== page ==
La Salette Worldwide
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“Alleluia” resounds throughout our holy and blessed Church because the Lord, who once was dead and now is risen from the tomb and will never die again. As we believe, all of us share in his glory by virtue of our baptism.

The Risen Christ greeted his apostles in the upper room with “Peace be with you!” Jesus wants to remove our fears and confusion. Indeed we are an Easter people, living after the resurrection of the Lord and called to witness it to the whole world. This Easter peace can change our lives and move us closer to God.

As we hear the word “peace” often during this Easter season, what does it mean to us? Is it a peace only for ourselves and those close to us? No, he wants to share this gift with all God’s people and help us realize that he is truly risen. We must also remember that for Jesus, peace came to him only after he endured suffering and death.

billboard.jpgThe La Salette mission in the Philippines began in 1948 in the Diocese of Ilagan. The major thrust of trhose first Missionaries was evangelization. From the very beginning, both the Bishop and the local people asked them to make the apostolate of education one of their priorities. The government assured a fairly wide range of elementary schools throughout the country. What was lacking for a large majority of children, except those who lived in and neat large cities, was high school education. As a result La Salette Missionaries began setting up high schools in many smaller towns The town of Ramon, some 13

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Fr. Pancho Negri, M.S.


He had just turned 50 a few days earlier and had only been ordained for five years when “Padre Pancho” died in Argentina on September 28, 2009. Born to Jose and Josefina Negri on September 24, 1959 in Santiago del Estero, Argentina, Francisco Negri soon became known as Pancho to his friends. When the family moved to the outskirts of Buenos Aires, many miles south of Santiago del Estero, they settled in the city of Derqui, into a parish where the La Salette Missionaries ministered. There he grew up. His outgoing personality allowed him easily to make friends wherever he went.

Moving from Place to Place

 

PEOPLE LINE UP FOR GAS IN AFTERMATH
OF MAJOR QUAKE IN HAITI


A Letter from Port-Au-Prince, Haiti:
A Journal of the Earthquake and Its Aftermath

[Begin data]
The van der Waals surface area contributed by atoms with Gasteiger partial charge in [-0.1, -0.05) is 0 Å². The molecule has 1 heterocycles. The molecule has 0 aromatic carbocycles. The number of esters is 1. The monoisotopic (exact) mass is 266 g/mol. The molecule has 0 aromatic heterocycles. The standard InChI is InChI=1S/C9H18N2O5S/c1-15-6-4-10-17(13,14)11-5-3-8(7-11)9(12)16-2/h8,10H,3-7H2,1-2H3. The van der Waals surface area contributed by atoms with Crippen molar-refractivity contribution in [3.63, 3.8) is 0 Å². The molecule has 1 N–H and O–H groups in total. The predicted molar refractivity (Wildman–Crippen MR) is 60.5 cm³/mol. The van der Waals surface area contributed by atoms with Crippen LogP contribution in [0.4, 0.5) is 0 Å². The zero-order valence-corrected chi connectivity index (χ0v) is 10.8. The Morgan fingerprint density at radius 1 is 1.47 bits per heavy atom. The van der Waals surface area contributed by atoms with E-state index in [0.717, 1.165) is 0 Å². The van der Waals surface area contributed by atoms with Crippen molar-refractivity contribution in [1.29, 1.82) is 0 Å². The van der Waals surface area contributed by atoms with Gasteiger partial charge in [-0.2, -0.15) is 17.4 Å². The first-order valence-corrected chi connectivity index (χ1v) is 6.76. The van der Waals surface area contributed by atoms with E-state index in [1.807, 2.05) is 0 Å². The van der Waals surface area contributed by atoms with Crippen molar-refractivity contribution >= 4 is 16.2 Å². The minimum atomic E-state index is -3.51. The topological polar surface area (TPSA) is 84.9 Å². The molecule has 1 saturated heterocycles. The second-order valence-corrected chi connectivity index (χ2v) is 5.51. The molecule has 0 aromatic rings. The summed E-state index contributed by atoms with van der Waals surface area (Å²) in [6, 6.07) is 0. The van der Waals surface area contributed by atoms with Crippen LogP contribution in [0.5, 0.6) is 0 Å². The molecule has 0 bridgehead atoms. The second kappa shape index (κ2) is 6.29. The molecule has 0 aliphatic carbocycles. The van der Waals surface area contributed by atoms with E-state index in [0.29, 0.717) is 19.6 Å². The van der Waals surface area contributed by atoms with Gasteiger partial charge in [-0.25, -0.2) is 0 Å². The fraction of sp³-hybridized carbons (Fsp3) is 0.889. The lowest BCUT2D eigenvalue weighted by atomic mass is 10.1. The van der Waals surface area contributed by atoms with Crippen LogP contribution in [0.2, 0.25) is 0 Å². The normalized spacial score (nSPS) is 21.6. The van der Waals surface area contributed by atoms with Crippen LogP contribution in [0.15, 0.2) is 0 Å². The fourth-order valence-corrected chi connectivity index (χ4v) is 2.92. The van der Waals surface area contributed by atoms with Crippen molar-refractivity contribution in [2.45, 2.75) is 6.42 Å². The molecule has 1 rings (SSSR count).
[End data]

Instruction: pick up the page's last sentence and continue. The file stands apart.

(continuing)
By Fr. Andrew Laboratorio, CICM, A Missionhurst Missionary
(shared by Fr. Bernie Baris, M.S.)

 

Fr. Andrew is a 40 year old Missionhurst Priest from the Philippines, working as a pastor in one of the poorest sections of Port-au-Prince.
He has 80,000 people in his neighborhood.


 

Fr. David Kyaw, MS, whom I met in Myanmar

My visit to Myanmar in November of 2005 began long before I sent my passport to get a visa. It was the fulfillment of a dream. For over 50 years I had heard of places with exotic sounding names like Rangoon, Prome, Sandoway, Akyab, Thayetmyo and Mandalay. And then there was the swift-flowing Irrawaddy River that captured my imagination. I could now experience being in most of them. Part of my preparation was to get myself psycologically set for the trip. I developed a mantra that I kept repeating: Keep an open mind and delight in the ordinary! This was tested the very first day of the trip. With a morning flight out of JFK airport in New York, I check into a small hotel the evening before. It was raining hard and there was no eating facility in or near it, but a local restaurant advertised delivery service to the hotel. So I called and ordered a hamburger and a beer. When it came, the delivery person had forgotten the beer. He said I could either deduct the amount of the beer or pay for it and he would deliver it later. I chose the second option, ate the hamburger and waited for the beer. After an hour of waiting, I was sure I had been duped and would never get beer. So I drank water. O, ye of little faith! A few minutes after I downed a couple of glasses of water, the delivery person arrived with the beer. I repeated my mantra to myself, thanked him for the delivery and delightfully drank the beer. I considered this episode a good omen for the trip!

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La Salette Missionaries, Province of Mary, Mother of the Americas

Our Community: The Missionaries of Our Lady of La Salette are deeply rooted in the Apparition of Our Lady of La Salette which occurred near the hamlet of La Salette in southeastern France on Sept. 19, 1846. The Missionaries were founded in 1852 by Bp. Philbert de Bruillard, Bishop of Grenoble, France, and presently serve in some 25 countries.

Our Province: The Province of Mary, Mother of the Americas, was founded in 2000AD and is one of several provinces in the congregation. The members of this Province serve mainly in the countries of Canada, the United States and the Region of Argentina/Bolivia.

Our Mission: Our La Salette ministry of reconciliation responds to the broad vision given by Mary at La Salette as well as in response to the needs of the Church. As reconcilers, we together with the laity take seriously Mary’s mandate: “You will make (Mary’s) message known to all (her) people.”